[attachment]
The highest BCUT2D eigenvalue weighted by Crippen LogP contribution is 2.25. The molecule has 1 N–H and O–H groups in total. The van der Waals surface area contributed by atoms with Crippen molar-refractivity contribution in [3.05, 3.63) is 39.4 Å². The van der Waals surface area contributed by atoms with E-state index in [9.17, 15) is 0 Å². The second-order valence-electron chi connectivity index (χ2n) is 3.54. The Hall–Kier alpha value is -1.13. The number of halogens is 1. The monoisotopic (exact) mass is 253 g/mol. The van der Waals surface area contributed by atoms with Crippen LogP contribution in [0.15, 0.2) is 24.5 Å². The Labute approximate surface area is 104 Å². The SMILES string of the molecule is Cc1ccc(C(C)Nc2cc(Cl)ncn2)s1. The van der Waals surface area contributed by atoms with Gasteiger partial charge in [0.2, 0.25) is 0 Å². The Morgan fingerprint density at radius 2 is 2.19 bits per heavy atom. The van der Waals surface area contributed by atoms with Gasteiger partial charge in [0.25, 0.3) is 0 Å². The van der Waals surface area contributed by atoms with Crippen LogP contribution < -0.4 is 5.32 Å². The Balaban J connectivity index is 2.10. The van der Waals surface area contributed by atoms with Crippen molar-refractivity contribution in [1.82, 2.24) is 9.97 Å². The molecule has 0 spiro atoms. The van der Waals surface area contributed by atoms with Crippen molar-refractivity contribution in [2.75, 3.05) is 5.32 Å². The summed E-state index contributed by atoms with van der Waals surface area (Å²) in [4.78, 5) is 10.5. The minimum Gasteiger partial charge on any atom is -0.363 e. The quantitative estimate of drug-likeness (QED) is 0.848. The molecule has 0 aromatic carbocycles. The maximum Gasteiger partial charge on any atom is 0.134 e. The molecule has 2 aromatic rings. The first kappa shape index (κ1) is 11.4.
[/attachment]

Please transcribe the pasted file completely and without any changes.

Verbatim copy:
The highest BCUT2D eigenvalue weighted by Crippen LogP contribution is 2.25. The molecule has 1 N–H and O–H groups in total. The van der Waals surface area contributed by atoms with Crippen molar-refractivity contribution in [3.05, 3.63) is 39.4 Å². The van der Waals surface area contributed by atoms with E-state index in [9.17, 15) is 0 Å². The second-order valence-electron chi connectivity index (χ2n) is 3.54. The Hall–Kier alpha value is -1.13. The number of halogens is 1. The monoisotopic (exact) mass is 253 g/mol. The van der Waals surface area contributed by atoms with Crippen LogP contribution in [0.15, 0.2) is 24.5 Å². The Labute approximate surface area is 104 Å². The SMILES string of the molecule is Cc1ccc(C(C)Nc2cc(Cl)ncn2)s1. The van der Waals surface area contributed by atoms with Gasteiger partial charge in [0.2, 0.25) is 0 Å². The Morgan fingerprint density at radius 2 is 2.19 bits per heavy atom. The van der Waals surface area contributed by atoms with Gasteiger partial charge in [0.25, 0.3) is 0 Å². The van der Waals surface area contributed by atoms with Crippen LogP contribution < -0.4 is 5.32 Å². The Balaban J connectivity index is 2.10. The van der Waals surface area contributed by atoms with Crippen molar-refractivity contribution in [1.82, 2.24) is 9.97 Å². The molecule has 0 spiro atoms. The van der Waals surface area contributed by atoms with Crippen molar-refractivity contribution in [2.75, 3.05) is 5.32 Å². The summed E-state index contributed by atoms with van der Waals surface area (Å²) in [4.78, 5) is 10.5. The minimum Gasteiger partial charge on any atom is -0.363 e. The quantitative estimate of drug-likeness (QED) is 0.848. The molecule has 0 aromatic carbocycles. The maximum Gasteiger partial charge on any atom is 0.134 e. The molecule has 2 aromatic rings. The first kappa shape index (κ1) is 11.4.